Senate Finance Adds Health Insurance Tax to List of Fees Needing Permanent Fix

On June 6, a Senate Finance Committee task force added the Affordable Care Act’s (ACA) health insurance tax to the list of health fees for which it is seeking a permanent fix. The fee applies to nearly all health issuers, including Medicaid managed care and Medicare Advantage plans, and is apportioned based on market share. The tax was to bring in $8 billion in 2014 and $14.3 billion in 2018, and it was indexed to premium growth post-2018. However, Congress paused the tax in 2017 and then again for 2019.

Coons Says Patent Draft Bill Would Not Allow Gene Patenting

On June 4, Sen. Chris Coons (D-DE) said a draft bill aiming to broadly reform how patents are granted would not allow for the patenting of individual, isolated genes. The draft eliminates a restriction on patenting broad categories of intellectual property such as “abstract ideas,” “laws of nature” or “natural phenomena.” It would establish a new benchmark involving “specific and practical utility in any field of technology through human intervention.” The draft bill text to reform Section 101 of the Patent Act was released on May 22 by Sens. Thom Tillis (R-NC) and Coons. Reps. Doug Collins (R-GA), Steve Stivers (R-OH) and Hank Johnson (D-GA) introduced a companion to the Coons-Tillis bill in the House. Read the draft bill.

FY20 Appropriations Bills

The House will start bringing FY20 appropriations bills to the floor next Wednesday with the Senate Appropriations expected to start marking up its bills shortly thereafter.

Pending Nominations

The Senate will continue considering pending executive branch and judicial nominations, including Edward Crawford’s nomination to be Ambassador to Ireland.

FY20 National Defense Authorization Act

Senate Majority Leader McConnell (R-KY) and Armed Services Committee Chairman Inhofe (R-OK) are aiming to bring the FY20 National Defense Authorization Act (NDAA) to the floor the week of June 17. The House Armed Services Committee is in the process of marking up its companion legislation, which will continue next week.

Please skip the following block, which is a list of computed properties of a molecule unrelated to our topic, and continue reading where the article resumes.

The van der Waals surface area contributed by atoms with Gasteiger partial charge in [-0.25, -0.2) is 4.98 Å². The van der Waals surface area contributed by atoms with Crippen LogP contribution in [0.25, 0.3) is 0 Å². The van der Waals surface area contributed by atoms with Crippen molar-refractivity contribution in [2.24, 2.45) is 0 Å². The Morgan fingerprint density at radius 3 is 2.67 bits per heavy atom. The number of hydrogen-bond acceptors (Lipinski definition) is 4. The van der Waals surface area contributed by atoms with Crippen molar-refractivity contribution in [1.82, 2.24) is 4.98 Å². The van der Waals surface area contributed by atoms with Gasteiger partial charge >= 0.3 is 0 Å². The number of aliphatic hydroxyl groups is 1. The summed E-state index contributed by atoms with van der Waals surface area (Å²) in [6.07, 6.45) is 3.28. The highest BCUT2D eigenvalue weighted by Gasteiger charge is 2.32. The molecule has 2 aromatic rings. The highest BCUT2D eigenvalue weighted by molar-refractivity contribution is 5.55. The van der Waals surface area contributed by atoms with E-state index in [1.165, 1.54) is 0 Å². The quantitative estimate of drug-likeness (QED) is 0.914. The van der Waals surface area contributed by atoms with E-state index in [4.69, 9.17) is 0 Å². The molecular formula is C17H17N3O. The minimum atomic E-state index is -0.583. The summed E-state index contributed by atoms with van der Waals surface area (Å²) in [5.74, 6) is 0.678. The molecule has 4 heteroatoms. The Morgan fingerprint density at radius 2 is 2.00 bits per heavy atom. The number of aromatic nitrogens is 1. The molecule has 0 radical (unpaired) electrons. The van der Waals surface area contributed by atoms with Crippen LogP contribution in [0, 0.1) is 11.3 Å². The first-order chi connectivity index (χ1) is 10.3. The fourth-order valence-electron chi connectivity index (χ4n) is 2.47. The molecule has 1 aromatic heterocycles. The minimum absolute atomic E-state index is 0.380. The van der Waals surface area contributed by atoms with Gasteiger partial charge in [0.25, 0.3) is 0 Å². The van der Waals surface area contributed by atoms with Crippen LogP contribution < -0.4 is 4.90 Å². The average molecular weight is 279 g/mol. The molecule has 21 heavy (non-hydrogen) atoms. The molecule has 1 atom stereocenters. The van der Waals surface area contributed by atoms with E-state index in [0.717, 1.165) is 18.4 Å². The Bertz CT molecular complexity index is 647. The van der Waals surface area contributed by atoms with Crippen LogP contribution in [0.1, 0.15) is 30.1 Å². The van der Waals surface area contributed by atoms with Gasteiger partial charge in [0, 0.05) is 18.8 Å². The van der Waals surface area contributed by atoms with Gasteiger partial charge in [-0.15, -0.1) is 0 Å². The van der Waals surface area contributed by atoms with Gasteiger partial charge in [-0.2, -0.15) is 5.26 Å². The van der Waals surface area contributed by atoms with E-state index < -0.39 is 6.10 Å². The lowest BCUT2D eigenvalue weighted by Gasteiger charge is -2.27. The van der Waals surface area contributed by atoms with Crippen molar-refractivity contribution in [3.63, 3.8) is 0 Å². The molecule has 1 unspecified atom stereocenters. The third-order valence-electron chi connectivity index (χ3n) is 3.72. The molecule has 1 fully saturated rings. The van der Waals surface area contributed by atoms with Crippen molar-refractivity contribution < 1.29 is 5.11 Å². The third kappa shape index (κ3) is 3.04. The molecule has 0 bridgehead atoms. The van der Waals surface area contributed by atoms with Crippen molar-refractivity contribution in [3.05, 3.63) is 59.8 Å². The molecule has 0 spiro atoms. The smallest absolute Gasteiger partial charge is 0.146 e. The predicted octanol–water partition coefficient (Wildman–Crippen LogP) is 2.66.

Read more in McGuireWoods Consulting’s Emerging Technologies Washington Update.

Disaster Aid Legislation Passes, Senate Continues to Process Nominations

With the President in the United Kingdom for a state visit, the House and Senate returned to Washington on Monday after the weeklong Memorial Day recess. The House immediately passed a supplemental disaster aid bill, sending it to the President for his signature. The Senate continued to process executive branch and judicial nominations, including Andrew Saul’s nomination to be Commissioner of Social Security and Heath Tarbert’s nomination to be Commodity Future Trading Commission (CFTC) chairman. Both chambers wrapped their work mid-week as many lawmakers traveled to Normandy to mark the 75th anniversary of D-Day alongside the President and other world leaders.

STREAMLINE Small Cell Deployment Act

Senators Thune (R-SD) and Schatz (D-HI) reintroduced the STREAMLINE Small Cell Deployment Act this week, which aims to expedite 5G deployment by “setting reasonable standards for public review of infrastructure siting while recognizing the unique challenges for small municipalities,” according to the sponsors. The legislation mirrors a bill they offered last Congress that drew criticism from local governments who consider it federal overreach, but Schatz said this week that local government support will be critical for passage and he will continue to seek compromise.

House to Evaluate Communications Decency Act

Elsewhere, House Energy and Commerce Committee Chairman Pallone (D-NJ) confirmed this week that he plans to take steps to evaluate Section 230 of the Communications Decency Act (CDA) after tweeting last week that “Sec 230 is meant to enable platforms to take down harmful content. It should not be a shield for inaction.” Pallone’s comments are consistent with those of Speaker Pelosi (D-CA), who last month warned that the protection could be “in jeopardy.”